Sandstorm Over Baghdad:

The Dust Storm that Stalled the Coalition Invasion of Iraq

AP Photo

Author: Carl Drews

Copyright October 2004

Class Project for ATOC 5720: Introduction to Atmospheric Dynamics

University of Colorado at Boulder

Dr. David Noone, Instructor


During Operation Iraqi Freedom in March 2003 a major dust storm swept through Baghdad and across the greater Tigris and Euphrates valleys. The sandstorm severely impacted military operations by reducing visibility and forcing grit into the weapons systems. This paper analyzes the meteorology behind the storm, focusing on the temperature regime in Baghdad during the five days of this event.

Study Domain:

Latitude: 13 North – 53 North

Longitude: 4 East – 84 East

Study Dates:

March 23 - 27, 2003

Baghdad is at 33 degrees 20 minutes north latitude, 44 degrees 25 minutes east longitude.

The Storm

On March 25, 2003 a low-pressure cyclonic storm swept into Iraq, bringing with it sand and dust from the deserts of Saudi Arabia and Egypt. Corporal Zack Brackney was with the 1st Marine Division fighting somewhere south of Baghdad when the sandstorm hit. He remembers that everything slowly turned a yellowish-orange color, with decreasing visibility as the wind gathered strength. His MP company hunkered down as visibility dropped to 10 meters, only moving to conduct defensive patrols around their perimeter. Ochre dust and grit worked its way into every crevice of every weapon, garment, and vehicle. There was a little rain, but “Pretty much all that happened was that we were hit by little balls of mud from the sky for a couple minutes.” The howling winds blew for three days.

Rick Atkinson was a journalist embedded with the 101st Airborne Division during the coalition invasion of Iraq. He writes: “A fierce storm that, like this one, blows out of the south is known as a turab , but everyone in the 101st Airborne Division insisted on calling it a shamal - which is a wind from the north - perhaps because shamal has a plague-of-frogs ring.” The more common term in international circles is a “shamal”, which means “north” in Arabic (Warner).

Synoptic Description

The dust storm that enveloped Baghdad for three days was not unusual. Baghdad lies in the center of Iraq along the Tigris river. To the south of Iraq is the great Arabian desert, a source of heat and dust. The Mediterranean Ocean lies to the west, a source of moisture and moderate temperatures. Figure 1 below shows Iraq and Baghdad on March 26, 2003.

Figure 1. Iraq and Baghdad (NOAA).

This particular storm was a mid-latitude cyclonic system that happened to coalesce into a well-organized Low just as the Marines were approaching Baghdad, and as the Iraqi Republican Guard were preparing their defense of the city. Figure 2 shows the Middle East on March 24 at 12Z (GMT).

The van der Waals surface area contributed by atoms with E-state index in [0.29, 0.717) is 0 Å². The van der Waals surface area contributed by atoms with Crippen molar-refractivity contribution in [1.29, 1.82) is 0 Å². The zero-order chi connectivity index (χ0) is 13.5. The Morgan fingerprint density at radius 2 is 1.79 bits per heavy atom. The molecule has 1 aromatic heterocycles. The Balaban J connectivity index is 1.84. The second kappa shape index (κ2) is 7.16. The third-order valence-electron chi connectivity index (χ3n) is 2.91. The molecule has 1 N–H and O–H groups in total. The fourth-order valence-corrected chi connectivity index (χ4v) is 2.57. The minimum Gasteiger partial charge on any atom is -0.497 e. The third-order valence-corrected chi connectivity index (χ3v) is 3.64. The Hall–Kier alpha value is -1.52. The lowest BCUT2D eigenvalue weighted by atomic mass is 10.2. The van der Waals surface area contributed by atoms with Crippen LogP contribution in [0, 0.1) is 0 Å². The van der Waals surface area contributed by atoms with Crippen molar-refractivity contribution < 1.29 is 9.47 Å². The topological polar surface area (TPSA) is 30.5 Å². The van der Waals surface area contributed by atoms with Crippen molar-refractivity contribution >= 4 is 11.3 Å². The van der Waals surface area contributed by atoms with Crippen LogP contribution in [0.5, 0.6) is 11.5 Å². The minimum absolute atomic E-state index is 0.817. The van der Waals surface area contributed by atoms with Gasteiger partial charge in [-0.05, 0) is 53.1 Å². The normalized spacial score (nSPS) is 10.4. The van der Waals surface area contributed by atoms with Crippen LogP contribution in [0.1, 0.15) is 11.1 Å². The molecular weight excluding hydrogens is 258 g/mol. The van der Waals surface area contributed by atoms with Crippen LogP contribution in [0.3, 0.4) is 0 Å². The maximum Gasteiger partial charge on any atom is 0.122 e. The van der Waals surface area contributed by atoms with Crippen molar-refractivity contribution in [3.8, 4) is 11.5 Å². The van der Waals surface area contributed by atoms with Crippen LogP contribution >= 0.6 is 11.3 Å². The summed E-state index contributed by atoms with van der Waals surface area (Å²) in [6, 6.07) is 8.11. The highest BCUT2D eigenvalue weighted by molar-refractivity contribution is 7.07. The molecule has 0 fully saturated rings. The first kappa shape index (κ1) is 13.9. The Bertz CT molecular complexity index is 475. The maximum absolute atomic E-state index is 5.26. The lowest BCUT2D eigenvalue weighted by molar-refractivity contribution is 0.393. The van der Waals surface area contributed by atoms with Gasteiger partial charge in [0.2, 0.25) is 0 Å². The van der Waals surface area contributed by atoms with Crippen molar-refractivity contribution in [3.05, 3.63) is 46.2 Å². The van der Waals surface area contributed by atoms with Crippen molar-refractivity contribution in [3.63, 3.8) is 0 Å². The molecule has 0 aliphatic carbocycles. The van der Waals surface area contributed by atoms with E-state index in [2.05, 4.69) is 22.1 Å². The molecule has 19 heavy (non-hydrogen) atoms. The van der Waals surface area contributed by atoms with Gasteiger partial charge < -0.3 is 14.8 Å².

Figure 2. Sea-Level Pressure Map on March 24 (NCEP).

The most intense period of the sandstorm occurred on March 25. Figure 3 below shows a circular system of low pressure centered over western Iraq. Note the closely-spaced isobar lines directly over Baghdad itself. This pressure gradient, combined with the Coriolis force, suggests that strong southerly winds were buffeting the city.

Figure 3. Sea-level Pressure Map on March 25 (NCEP).

The storm track originated in northern Africa moving in an easterly direction, proceeded north through Saudi Arabia and Iraq, then gradually dissipated to the northeast. This track followed the typical synoptic sequence of a shamal (Perrone 1979). Figure 4 shows the weather situation on March 26.

Figure 4. Sea-level Pressure Map on March 26 (NCEP).

Figure 5 below provides another view on the morning of March 26. This image from the SeaWiFS Project, NASA/Goddard Space Flight Center, clearly shows the counter-clockwise swirl of clouds as the cyclone passed over Iraq, and dust being transported within the warm sector of the system.

Figure 5. Low Pressure System over the Middle East on March 26 (NASA/Goddard).

Temperature Profile

To understand the dynamics of the turab and shamal better, we can consider a number of meteorological variables collected at Baghdad during the 5-day period of March 23-27, 2003. These variables can be retrieved from the NCEP/NCAR Reanalysis web site at Figure 6 below shows the temperature, pressure, thickness, and wind for Baghdad during the study period at 6-hour intervals.

Figure 6. Meteorological Data at Baghdad.

The temperature history of Baghdad during the turab of March 25, 2003 reveals a diurnal cycle of solar heating superimposed over the passage of fronts associated with the low-pressure system. There are five peaks in temperature on the graph, corresponding to the 12Z hours of the five study days. The hottest temperature occurred at 12Z on March 25 (hour 60), when the fierce winds of the turab brought hot air advection from the south into the city and surrounding areas. Hour 60 also represents the peak wind velocity, with winds blowing in from angle 307 degrees (south south-east). Recall from Figure 3 that these strong winds correspond to the closely-spaced isobars on the east side of the Low.